The Everglades, including the Arthur R. Marshall Loxahatchee National Wildlife Refuge (Refuge), developed as a rainfall-driven system with surface waters low in nutrients and inorganic ions such as chloride, sodium, and calcium, and, therefore, low in conductivity. Areas of pristine marsh throughout the Everglades have been impacted to various degrees by intrusion of water with high nutrients and other constituents. Information from the Refuge and other wetlands indicates that changes in phosphorus and major ions cause undesirable ecological changes in flora and fauna. A large amount of research conducted by state, federal, and private entities has demonstrated the impacts of small increases in concentration of total phosphorus. Changes in Everglades flora and fauna begin to occur at total phosphorus concentrations slightly higher than 10 ppb. In addition to elevated phosphorus concentrations, canal water has high conductivity compared to the naturally low conductivity marsh interior. Conductivity is a simple field measurement that provides a surrogate for concentration of major ions. Therefore, there are concerns that increases in canal water intrusion into the Refuge interior may cause negative ecological consequences because canal water is higher in nutrients.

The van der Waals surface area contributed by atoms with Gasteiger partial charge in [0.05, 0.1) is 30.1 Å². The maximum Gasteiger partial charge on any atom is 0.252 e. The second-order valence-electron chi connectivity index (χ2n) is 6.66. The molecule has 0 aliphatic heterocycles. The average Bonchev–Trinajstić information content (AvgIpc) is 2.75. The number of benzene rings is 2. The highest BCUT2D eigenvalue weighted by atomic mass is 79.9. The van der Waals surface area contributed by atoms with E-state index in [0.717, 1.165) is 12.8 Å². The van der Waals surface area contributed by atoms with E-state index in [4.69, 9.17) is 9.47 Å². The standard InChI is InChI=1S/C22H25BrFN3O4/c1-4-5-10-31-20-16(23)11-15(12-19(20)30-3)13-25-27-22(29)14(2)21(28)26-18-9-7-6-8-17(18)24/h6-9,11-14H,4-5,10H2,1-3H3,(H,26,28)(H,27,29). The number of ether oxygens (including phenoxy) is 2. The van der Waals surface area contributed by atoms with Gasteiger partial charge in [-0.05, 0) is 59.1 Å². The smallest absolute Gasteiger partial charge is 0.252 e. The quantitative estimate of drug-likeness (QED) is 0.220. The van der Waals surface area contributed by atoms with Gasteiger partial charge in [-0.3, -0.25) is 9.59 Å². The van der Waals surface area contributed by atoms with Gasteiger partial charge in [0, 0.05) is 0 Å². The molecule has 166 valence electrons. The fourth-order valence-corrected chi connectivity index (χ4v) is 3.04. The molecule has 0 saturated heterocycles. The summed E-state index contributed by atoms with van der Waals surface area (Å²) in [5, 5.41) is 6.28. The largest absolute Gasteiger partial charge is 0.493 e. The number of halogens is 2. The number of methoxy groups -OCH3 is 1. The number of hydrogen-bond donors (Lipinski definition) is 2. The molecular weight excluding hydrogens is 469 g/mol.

A.R.M. Loxahatchee National Wildlife Refuge
Enhanced Water Quality Monitoring and
The data collected from these projects helped us evaluate management actions to lessen the intrusion of phosphorus/nutrients into the Refuge so as to protect/preserve Refuge resources.
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